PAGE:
A suite, in Western classical music and jazz, is an ordered set of instrumental or orchestral/concert band pieces.
Sunday in the Park with George is a musical with music and lyrics by Stephen Sondheim and book by James Lapine.
The Sunday Times Rich List is a list of the 1,000 wealthiest people or families resident in the United Kingdom ranked by net wealth.
The Sunday Times Rich List 2008 was published on 27 April 2008.
Sunset Boulevard (stylized onscreen as SUNSET BLVD.) is a 1950 American film noir directed and co-written by Billy Wilder, and produced and co-written by Charles Brackett.
Sunset Boulevard is a musical with book and lyrics by Don Black and Christopher Hampton, and music by Andrew Lloyd Webber.
Superstar was a UK talent search, looking for the lead role in the production Jesus Christ Superstar.
Sweeney Todd is a fictional character who first appeared as the villain of the Victorian penny dreadful serial The String of Pearls (1846–47).
The Sydmonton Festival is a summer arts festival presented in a deconsecrated 16th century chapel on the grounds of Sydmonton Court, the country estate of Andrew Lloyd Webber.
Witold Lutosławski wrote his Symphony No.
Thomas Stearns Eliot, (26 September 1888 – 4 January 1965), was an essayist, publisher, playwright, literary and social critic, and "one of the twentieth century's major poets".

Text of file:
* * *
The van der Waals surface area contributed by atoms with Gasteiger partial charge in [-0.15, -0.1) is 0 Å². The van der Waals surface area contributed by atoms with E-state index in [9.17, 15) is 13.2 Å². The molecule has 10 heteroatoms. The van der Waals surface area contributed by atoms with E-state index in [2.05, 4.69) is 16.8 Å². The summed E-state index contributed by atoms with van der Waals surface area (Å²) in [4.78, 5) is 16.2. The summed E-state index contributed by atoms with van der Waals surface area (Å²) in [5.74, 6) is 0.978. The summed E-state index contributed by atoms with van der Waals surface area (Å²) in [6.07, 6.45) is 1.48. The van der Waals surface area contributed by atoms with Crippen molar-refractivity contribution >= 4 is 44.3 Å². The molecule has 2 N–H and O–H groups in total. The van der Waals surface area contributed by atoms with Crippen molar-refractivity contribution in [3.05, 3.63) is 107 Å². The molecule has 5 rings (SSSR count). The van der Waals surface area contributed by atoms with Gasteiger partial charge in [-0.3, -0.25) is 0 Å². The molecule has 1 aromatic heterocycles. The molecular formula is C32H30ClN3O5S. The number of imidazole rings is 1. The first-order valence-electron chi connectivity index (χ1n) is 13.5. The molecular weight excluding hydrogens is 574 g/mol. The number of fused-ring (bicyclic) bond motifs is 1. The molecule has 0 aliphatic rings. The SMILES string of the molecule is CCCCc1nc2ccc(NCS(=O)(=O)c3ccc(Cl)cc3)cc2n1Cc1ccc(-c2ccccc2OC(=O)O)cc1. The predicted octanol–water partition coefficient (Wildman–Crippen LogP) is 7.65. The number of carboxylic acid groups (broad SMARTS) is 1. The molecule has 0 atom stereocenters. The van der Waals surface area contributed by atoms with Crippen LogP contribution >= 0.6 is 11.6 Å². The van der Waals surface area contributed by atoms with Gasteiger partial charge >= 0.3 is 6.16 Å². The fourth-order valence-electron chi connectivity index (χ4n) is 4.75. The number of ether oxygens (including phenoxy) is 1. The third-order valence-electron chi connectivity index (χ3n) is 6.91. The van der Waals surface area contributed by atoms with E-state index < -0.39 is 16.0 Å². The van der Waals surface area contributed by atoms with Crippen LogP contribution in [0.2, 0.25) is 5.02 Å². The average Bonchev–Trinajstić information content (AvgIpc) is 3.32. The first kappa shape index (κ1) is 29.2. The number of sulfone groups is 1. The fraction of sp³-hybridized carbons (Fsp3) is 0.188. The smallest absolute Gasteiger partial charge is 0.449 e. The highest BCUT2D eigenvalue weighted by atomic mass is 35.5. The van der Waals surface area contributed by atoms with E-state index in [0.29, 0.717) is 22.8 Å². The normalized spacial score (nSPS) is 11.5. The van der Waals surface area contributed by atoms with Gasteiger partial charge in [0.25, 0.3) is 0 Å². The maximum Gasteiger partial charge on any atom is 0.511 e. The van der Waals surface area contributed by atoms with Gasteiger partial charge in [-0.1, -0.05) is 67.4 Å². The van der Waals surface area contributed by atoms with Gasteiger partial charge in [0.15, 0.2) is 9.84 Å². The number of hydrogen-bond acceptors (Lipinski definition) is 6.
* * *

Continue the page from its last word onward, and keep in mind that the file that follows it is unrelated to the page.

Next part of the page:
"Take That Look Off Your Face" is the title of a hit song by musical theatre composer Andrew Lloyd Webber.
A tax credit is a tax incentive which allows certain taxpayers to subtract the amount of the credit they have accrued from the total they owe the state.
Tell Me on a Sunday is a musical with music by Andrew Lloyd Webber and lyrics by Don Black.
The Beautiful Game (sometimes performed as The Boys in the Photograph) is a musical by Andrew Lloyd Webber and Ben Elton about a group of teenagers growing up during The Troubles in Belfast, Northern Ireland in 1969.
The Guardian is a British daily newspaper.
The Likes of Us is a musical with lyrics by Tim Rice and music by Andrew Lloyd Webber.
The Master and Margarita (Ма́стер и Маргари́та) is a novel by Russian writer Mikhail Bulgakov, written in the Soviet Union between 1928 and 1940 during Stalin's regime.
"The Music of the Night" (also labeled as just "Music of the Night") is a song from the 1986 musical The Phantom of the Opera.
The New York Times (sometimes abbreviated as The NYT or The Times) is an American newspaper based in New York City with worldwide influence and readership.
The Phantom of the Opera (French: Le Fantôme de l'Opéra) is a novel by French writer Gaston Leroux.